Looking towards the old naval college, Canary Wharf and central London from the prime meridian at Greenwich.

…and the Spitalfields market (I can recommend the Humble Crumble stall!).


We also visited Sir Ian McKellen’s Limehouse pub, The Grapes, so that the Millennial amongst us (and lover of the Lord of the Rings trilogy) could see Gandalf’s Staff that’s exhibited behind the bar. Good pub grub and we had the best seats in the bar!

Gandalf’s Staff on display behind the bar

It is, of course, the trip to The Grapes that inspired the following…

A wizard once said with a laugh
“We sell wine by the glass or caraffe,
So why don’t you traipse
For some plonk at The Grapes
And get to play with my Staff!”

Postscript: we also went to a lot of cafés. List courtesy of Firstborn…


• Miki’s Paradise, Holloway Road, breakfast
• Minimalist cafe in islington, tea and coffee, find name
• Kipferl, Islington, lunch
• Regents Canal cafe, canal no 5? Hot drink and pastry


• Half Cup, St Barts Square, brunch
• Pangea, Spitalfields, tea
• Humble Crumble, Spitalfields, crumble
• Trade, Spitalfields, tea and pastry
• Caffe Nero off the Strand, tea
• Papa Johns, Hotel, pizza


• Dad – caffe nero St Paul’s, coffee
• The Grapes, Canning Town, lunch and sorbet
• Fratellis, across the cable car from Greenwich, tea and coffee
• Monsoon cafe, Greenwich, sandwich


• Caffe Nero, St Paul’s, tea
• Attendant Coffee, farringdon, brunch
• Black Sheep Coffee, Wembley, tea – Alice

Occasional Limericks Only #29

Rock of Ages…

As a sixth former in the mid-70s, I was lucky enough to attend a few rock concerts at Lancaster University, just 20 miles from where I lived. That was down to Barry Lucas, the university’s Ents Manager of the early 70s, who kick-started and maintained a quite astonishing 15-year-run of booking major groups for a small provincial venue; the university’s Great Hall.

The whole episode was so remarkable that a book about it – When Rock Went To College – first published in 2017, not only sold out, but has since been published in a 2nd edition. You can read about it here.

Of the acts that I saw, I recall Wishbone Ash being technically excellent, but dull as dishwater and blown off stage by their support band, Supercharge, fronted by Albie Donnelly. Supercharge was rightly credited as one of the best live bands of the era, but you’ve probably never heard of them, hence the link above. I also saw Tom Petty and the Heartbreakers open for a Nils Lofgren concert. You could tell then that Petty was destined for the kind of super stardom that passed Lofgren by. And then there was Lynyrd Skynyrd in the band’s most authentic line-up (ie, before the plane crash that killed Ronnie Van Zant and Steve and Cassie Gaines). Amazing!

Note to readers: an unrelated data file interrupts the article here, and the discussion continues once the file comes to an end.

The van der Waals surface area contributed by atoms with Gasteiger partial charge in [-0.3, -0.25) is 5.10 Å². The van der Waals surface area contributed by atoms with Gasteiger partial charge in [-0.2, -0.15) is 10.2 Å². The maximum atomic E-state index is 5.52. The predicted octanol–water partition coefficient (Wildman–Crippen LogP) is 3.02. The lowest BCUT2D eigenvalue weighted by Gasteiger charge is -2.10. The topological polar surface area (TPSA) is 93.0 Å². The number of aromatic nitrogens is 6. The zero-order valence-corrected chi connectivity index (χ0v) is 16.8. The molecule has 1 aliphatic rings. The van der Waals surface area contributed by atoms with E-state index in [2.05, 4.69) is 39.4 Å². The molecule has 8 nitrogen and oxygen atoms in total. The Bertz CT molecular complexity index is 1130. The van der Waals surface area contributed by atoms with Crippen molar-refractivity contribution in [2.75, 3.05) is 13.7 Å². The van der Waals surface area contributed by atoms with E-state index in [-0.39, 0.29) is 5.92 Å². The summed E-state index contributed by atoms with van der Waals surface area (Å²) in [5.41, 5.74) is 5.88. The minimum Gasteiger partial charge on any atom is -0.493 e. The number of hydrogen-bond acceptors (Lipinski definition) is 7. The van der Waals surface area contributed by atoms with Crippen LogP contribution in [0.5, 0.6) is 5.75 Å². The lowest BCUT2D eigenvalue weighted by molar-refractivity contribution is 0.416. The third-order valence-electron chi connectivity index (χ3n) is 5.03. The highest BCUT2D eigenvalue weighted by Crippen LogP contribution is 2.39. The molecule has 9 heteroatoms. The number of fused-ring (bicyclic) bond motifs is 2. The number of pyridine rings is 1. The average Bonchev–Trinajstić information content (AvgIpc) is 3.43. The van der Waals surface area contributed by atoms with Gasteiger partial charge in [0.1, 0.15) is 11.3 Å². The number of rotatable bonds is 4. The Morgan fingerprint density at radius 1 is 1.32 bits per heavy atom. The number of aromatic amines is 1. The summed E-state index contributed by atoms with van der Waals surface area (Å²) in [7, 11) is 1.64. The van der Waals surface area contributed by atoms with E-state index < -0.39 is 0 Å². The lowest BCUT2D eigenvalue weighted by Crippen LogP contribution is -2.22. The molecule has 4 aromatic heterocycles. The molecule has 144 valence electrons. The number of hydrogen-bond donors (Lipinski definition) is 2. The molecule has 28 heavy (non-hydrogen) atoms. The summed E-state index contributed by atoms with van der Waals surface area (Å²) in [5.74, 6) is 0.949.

The original album cover for Lynyrd Skynyrd’s ‘Street Survivors’ album (and one that I still own) that was released just prior to the band’s fatal plane crash. Subsequent re-issues changed the cover art due to the tragedy and dispensed with the flames.

So why this reminiscing? Well, it’s simple really. None of the concerts that I saw back then or since – however good – bettered a small intimate gig that I went to at Aberdeen’s Lemon Tree in 2019, and I’m just so looking forward to Albert Lee’s return in October. His previous performance there was perfect. Backed by a youthful-but-accomplished band, Lee’s playing, singing and storytelling that night was masterful and I’m hoping for a repeat performance!

I penned this limerick after his 2019 concert tour, but didn’t publish it for reasons lost in the mists of time…

In a show at the town’s Lemon Tree
The audience just had to agree
That the best gig in town
Was that man of renown
The gifted and great Albert Lee!